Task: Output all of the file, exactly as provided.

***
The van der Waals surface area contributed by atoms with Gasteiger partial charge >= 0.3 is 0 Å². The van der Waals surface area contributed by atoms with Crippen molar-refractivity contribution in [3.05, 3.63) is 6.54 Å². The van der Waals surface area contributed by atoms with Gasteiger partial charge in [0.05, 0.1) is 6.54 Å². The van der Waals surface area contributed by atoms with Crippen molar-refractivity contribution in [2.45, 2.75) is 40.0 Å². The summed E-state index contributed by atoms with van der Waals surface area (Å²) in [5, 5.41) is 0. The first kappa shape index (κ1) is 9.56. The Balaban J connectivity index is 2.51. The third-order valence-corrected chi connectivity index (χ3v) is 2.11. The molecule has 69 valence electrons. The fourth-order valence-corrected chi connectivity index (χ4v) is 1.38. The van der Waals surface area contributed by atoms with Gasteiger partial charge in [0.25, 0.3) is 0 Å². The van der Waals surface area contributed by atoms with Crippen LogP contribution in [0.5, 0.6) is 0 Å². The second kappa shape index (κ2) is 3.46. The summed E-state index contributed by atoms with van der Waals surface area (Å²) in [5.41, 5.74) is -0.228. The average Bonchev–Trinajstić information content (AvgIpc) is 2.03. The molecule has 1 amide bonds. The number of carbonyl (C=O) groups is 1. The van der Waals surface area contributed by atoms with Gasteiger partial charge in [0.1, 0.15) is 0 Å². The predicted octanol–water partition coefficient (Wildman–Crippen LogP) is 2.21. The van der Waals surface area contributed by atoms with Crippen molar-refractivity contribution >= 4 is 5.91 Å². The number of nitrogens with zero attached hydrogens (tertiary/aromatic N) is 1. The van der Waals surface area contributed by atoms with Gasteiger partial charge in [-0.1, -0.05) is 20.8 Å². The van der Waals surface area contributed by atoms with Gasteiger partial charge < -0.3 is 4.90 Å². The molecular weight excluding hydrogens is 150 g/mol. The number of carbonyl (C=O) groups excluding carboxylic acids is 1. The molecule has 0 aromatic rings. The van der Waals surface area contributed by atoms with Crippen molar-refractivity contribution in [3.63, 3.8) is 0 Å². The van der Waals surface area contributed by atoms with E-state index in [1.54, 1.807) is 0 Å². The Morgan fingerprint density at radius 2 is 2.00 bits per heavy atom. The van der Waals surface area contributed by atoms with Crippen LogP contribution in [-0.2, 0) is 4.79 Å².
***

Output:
The van der Waals surface area contributed by atoms with Gasteiger partial charge >= 0.3 is 0 Å². The van der Waals surface area contributed by atoms with Crippen molar-refractivity contribution in [3.05, 3.63) is 6.54 Å². The van der Waals surface area contributed by atoms with Gasteiger partial charge in [0.05, 0.1) is 6.54 Å². The van der Waals surface area contributed by atoms with Crippen molar-refractivity contribution in [2.45, 2.75) is 40.0 Å². The summed E-state index contributed by atoms with van der Waals surface area (Å²) in [5, 5.41) is 0. The first kappa shape index (κ1) is 9.56. The Balaban J connectivity index is 2.51. The third-order valence-corrected chi connectivity index (χ3v) is 2.11. The molecule has 69 valence electrons. The fourth-order valence-corrected chi connectivity index (χ4v) is 1.38. The van der Waals surface area contributed by atoms with Gasteiger partial charge in [0.25, 0.3) is 0 Å². The van der Waals surface area contributed by atoms with Crippen LogP contribution in [0.5, 0.6) is 0 Å². The second kappa shape index (κ2) is 3.46. The summed E-state index contributed by atoms with van der Waals surface area (Å²) in [5.41, 5.74) is -0.228. The average Bonchev–Trinajstić information content (AvgIpc) is 2.03. The molecule has 1 amide bonds. The number of carbonyl (C=O) groups is 1. The van der Waals surface area contributed by atoms with Gasteiger partial charge in [0.1, 0.15) is 0 Å². The predicted octanol–water partition coefficient (Wildman–Crippen LogP) is 2.21. The van der Waals surface area contributed by atoms with Crippen molar-refractivity contribution >= 4 is 5.91 Å². The number of nitrogens with zero attached hydrogens (tertiary/aromatic N) is 1. The van der Waals surface area contributed by atoms with Gasteiger partial charge in [-0.1, -0.05) is 20.8 Å². The van der Waals surface area contributed by atoms with Gasteiger partial charge < -0.3 is 4.90 Å². The molecular weight excluding hydrogens is 150 g/mol. The number of carbonyl (C=O) groups excluding carboxylic acids is 1. The molecule has 0 aromatic rings. The van der Waals surface area contributed by atoms with Crippen molar-refractivity contribution in [3.63, 3.8) is 0 Å². The van der Waals surface area contributed by atoms with E-state index in [1.54, 1.807) is 0 Å². The Morgan fingerprint density at radius 2 is 2.00 bits per heavy atom. The van der Waals surface area contributed by atoms with Crippen LogP contribution in [-0.2, 0) is 4.79 Å².